Then came The Match. Cissie Murray was a big woman, and you could see that muscle was on her side. And she hadn’t made it to the West of Fife final without knowing how to draw a bowl up to the jack. But Babby knew how to play bowls, and this was singles. It was up to the player herself, and no excuses.

Up the green they went, and something in the air made folk stop talking, and start watching. Handshakes were exchanged. The umpire moved out of the arena. And the Match was on.

Cissie started off, and she played the long jack. It was going to be an endurance match. Babby matched her bowl for bowl, and after the first end, it took a measure to put Cissie one up. The first few ends were like that. One for Babby. One for Cissie. Turn about, and nobody moving ahead. Till the fourteenth end. That’s when it happened.
Babby’s bowl was smartly tapped out by Cissie’s, and she was looking at losing out by two. Babby put up a good bowl, but it just didn’t draw in enough, and Cissie had a bowl left. Never turn down a chance. It was a beauty. The luck that had slipped by Babby, took Cissie’s bowl up to the jack, and left Cissie three up.

The next end went to Cowdenbeath, and put another two in Cissie’s pocket. Five down, and the match well advanced. The quiet looks of sympathy were going out to Babby, and the smart money was going to Cowdenbeath.
Then Babby lost another end by one. Maybe Hamilton next year.

They were forgetting about Babby. She was the only one that never lost the place. Back she fought. 8-13. 9-13. 10-13. 11.13. Inch by inch. Determination and bowlsmanship. The score crept back. 12-13. 13-13. Cissie watched the lead melt away. Time to turn up the gas! 13-14. 14-14. Ding dong. The atmosphere was getting so thick, the greenkeeper could have used it to re-turf the green. Takings at the bar dropped to nothing, as dedicated drinkers forgot the passion of a lifetime, and watched the match. Even the barman came out to look, and he hadn’t seen daylight since back in 1956, when he took his youngest to the hospital, suffering from croup.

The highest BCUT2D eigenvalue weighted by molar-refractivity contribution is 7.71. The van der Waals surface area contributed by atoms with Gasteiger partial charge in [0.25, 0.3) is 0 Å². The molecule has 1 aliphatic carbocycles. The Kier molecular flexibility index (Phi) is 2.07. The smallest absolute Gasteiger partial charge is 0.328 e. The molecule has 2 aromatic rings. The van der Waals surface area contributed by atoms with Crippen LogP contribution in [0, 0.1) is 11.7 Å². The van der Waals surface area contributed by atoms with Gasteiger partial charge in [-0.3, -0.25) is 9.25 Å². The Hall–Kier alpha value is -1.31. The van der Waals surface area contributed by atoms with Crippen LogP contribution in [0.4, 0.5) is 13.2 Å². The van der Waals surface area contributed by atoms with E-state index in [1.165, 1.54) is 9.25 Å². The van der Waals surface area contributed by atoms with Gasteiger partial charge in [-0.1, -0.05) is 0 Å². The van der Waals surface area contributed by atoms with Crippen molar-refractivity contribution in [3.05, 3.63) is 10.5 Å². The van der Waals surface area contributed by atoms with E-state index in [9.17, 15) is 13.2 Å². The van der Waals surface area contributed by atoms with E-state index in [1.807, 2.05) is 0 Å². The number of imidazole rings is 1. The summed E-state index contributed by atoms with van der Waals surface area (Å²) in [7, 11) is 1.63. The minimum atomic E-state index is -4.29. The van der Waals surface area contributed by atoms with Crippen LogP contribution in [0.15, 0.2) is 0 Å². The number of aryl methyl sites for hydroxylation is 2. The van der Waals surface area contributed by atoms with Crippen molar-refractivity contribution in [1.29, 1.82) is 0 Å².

Nobody got more than one ahead, and soon the score was level at 20-20. The next end was going to be the last. Or so they all thought. By the third bowl, Babby was one down. She walked up the green, looked at the bowls, then walked back. No hurry. Just a quiet stroll on a summer’s day. She played the perfect bowl. It rolled up the right hand side, and drew the jack up to one of her back bowls. Babby was two up, but one was enough. What could Cissie do?
She went for it. A drive right up the middle, and the jack was smacked off into the ditch. Burnt end! All to play for. The audience remembered to snatch a quick breath before they passed out with asphyxia.

The next end was like an action replay. Babby’s last bowl trailed the jack out of the pack, and the umpire put the chalk mark on her bowl to show that it was a toucher. Cissie came up for a look, then went back to play her last bowl. Done it once, do it again!
Up came her bowl. It went for Babby’s bowl like a falcon after a cushie doopigeon. Crack! Off went both of the bowls into the ditch. The jack trickled up to the ditch … but it didn’t go in! Babby’s bowl was a toucher, and it counted! One to Babby!

What a match! It took ages before everybody’s heart rate sank back to normal, but the bar soon made up its takings. Cissie had respect, and told Babby to play that way in Hamilton and make them all be proud.

Big Mary tried to clamber back to centre stage, and muttered about how she didn’t know if the club could cover all the expense of going to Hamilton. The club chairman came across and settled the matter.

“Guid game, Babby. Ah think we’ll hire a charabanc!”“Well played, Barbara! I think that we will hire a motor coach!”

Coming next … Nettie’s First (An American Abroad)